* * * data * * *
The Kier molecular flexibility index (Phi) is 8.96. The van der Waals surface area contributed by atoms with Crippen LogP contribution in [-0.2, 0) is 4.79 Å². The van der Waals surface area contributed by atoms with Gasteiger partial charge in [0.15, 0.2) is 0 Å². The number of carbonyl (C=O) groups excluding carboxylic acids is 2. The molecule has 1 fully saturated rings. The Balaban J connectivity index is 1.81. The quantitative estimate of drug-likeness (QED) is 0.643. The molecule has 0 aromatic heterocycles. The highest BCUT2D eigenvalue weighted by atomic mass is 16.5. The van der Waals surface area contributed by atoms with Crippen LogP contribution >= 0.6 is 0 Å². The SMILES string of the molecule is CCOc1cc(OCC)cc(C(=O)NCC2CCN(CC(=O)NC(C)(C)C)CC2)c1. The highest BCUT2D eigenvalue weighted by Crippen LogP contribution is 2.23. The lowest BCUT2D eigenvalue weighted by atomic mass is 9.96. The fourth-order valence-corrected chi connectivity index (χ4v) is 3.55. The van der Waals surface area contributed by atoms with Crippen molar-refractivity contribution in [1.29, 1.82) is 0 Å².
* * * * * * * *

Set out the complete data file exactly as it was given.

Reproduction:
The Kier molecular flexibility index (Phi) is 8.96. The van der Waals surface area contributed by atoms with Crippen LogP contribution in [-0.2, 0) is 4.79 Å². The van der Waals surface area contributed by atoms with Gasteiger partial charge in [0.15, 0.2) is 0 Å². The number of carbonyl (C=O) groups excluding carboxylic acids is 2. The molecule has 1 fully saturated rings. The Balaban J connectivity index is 1.81. The quantitative estimate of drug-likeness (QED) is 0.643. The molecule has 0 aromatic heterocycles. The highest BCUT2D eigenvalue weighted by atomic mass is 16.5. The van der Waals surface area contributed by atoms with Crippen LogP contribution >= 0.6 is 0 Å². The SMILES string of the molecule is CCOc1cc(OCC)cc(C(=O)NCC2CCN(CC(=O)NC(C)(C)C)CC2)c1. The highest BCUT2D eigenvalue weighted by Crippen LogP contribution is 2.23. The lowest BCUT2D eigenvalue weighted by atomic mass is 9.96. The fourth-order valence-corrected chi connectivity index (χ4v) is 3.55. The van der Waals surface area contributed by atoms with Crippen molar-refractivity contribution in [1.29, 1.82) is 0 Å².